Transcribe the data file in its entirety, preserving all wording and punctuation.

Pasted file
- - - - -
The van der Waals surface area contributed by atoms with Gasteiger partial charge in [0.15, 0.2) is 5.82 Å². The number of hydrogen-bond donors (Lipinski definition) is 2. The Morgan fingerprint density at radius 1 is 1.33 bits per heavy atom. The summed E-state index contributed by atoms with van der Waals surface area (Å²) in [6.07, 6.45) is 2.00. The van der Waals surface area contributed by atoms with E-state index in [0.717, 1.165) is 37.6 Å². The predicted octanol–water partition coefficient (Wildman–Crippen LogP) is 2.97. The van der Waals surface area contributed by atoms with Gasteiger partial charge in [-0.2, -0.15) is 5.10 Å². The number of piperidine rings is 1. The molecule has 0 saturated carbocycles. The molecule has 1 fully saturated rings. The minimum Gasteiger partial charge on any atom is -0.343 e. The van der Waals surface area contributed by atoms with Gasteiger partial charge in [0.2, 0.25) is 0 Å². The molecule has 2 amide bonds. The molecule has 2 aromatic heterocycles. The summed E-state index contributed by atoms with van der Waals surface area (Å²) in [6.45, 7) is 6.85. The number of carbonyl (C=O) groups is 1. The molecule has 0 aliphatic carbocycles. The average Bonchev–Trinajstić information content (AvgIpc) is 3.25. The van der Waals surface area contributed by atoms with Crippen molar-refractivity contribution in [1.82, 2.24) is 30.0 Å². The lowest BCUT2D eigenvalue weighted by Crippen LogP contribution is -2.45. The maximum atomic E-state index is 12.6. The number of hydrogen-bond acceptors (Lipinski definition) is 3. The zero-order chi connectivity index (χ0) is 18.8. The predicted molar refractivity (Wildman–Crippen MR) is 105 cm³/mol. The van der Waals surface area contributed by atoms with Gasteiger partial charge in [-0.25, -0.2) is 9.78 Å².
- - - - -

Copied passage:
The van der Waals surface area contributed by atoms with Gasteiger partial charge in [0.15, 0.2) is 5.82 Å². The number of hydrogen-bond donors (Lipinski definition) is 2. The Morgan fingerprint density at radius 1 is 1.33 bits per heavy atom. The summed E-state index contributed by atoms with van der Waals surface area (Å²) in [6.07, 6.45) is 2.00. The van der Waals surface area contributed by atoms with E-state index in [0.717, 1.165) is 37.6 Å². The predicted octanol–water partition coefficient (Wildman–Crippen LogP) is 2.97. The van der Waals surface area contributed by atoms with Gasteiger partial charge in [-0.2, -0.15) is 5.10 Å². The number of piperidine rings is 1. The molecule has 0 saturated carbocycles. The molecule has 1 fully saturated rings. The minimum Gasteiger partial charge on any atom is -0.343 e. The van der Waals surface area contributed by atoms with Gasteiger partial charge in [0.2, 0.25) is 0 Å². The molecule has 2 amide bonds. The molecule has 2 aromatic heterocycles. The summed E-state index contributed by atoms with van der Waals surface area (Å²) in [6.45, 7) is 6.85. The number of carbonyl (C=O) groups is 1. The molecule has 0 aliphatic carbocycles. The average Bonchev–Trinajstić information content (AvgIpc) is 3.25. The van der Waals surface area contributed by atoms with Crippen molar-refractivity contribution in [1.82, 2.24) is 30.0 Å². The lowest BCUT2D eigenvalue weighted by Crippen LogP contribution is -2.45. The maximum atomic E-state index is 12.6. The number of hydrogen-bond acceptors (Lipinski definition) is 3. The zero-order chi connectivity index (χ0) is 18.8. The predicted molar refractivity (Wildman–Crippen MR) is 105 cm³/mol. The van der Waals surface area contributed by atoms with Gasteiger partial charge in [-0.25, -0.2) is 9.78 Å².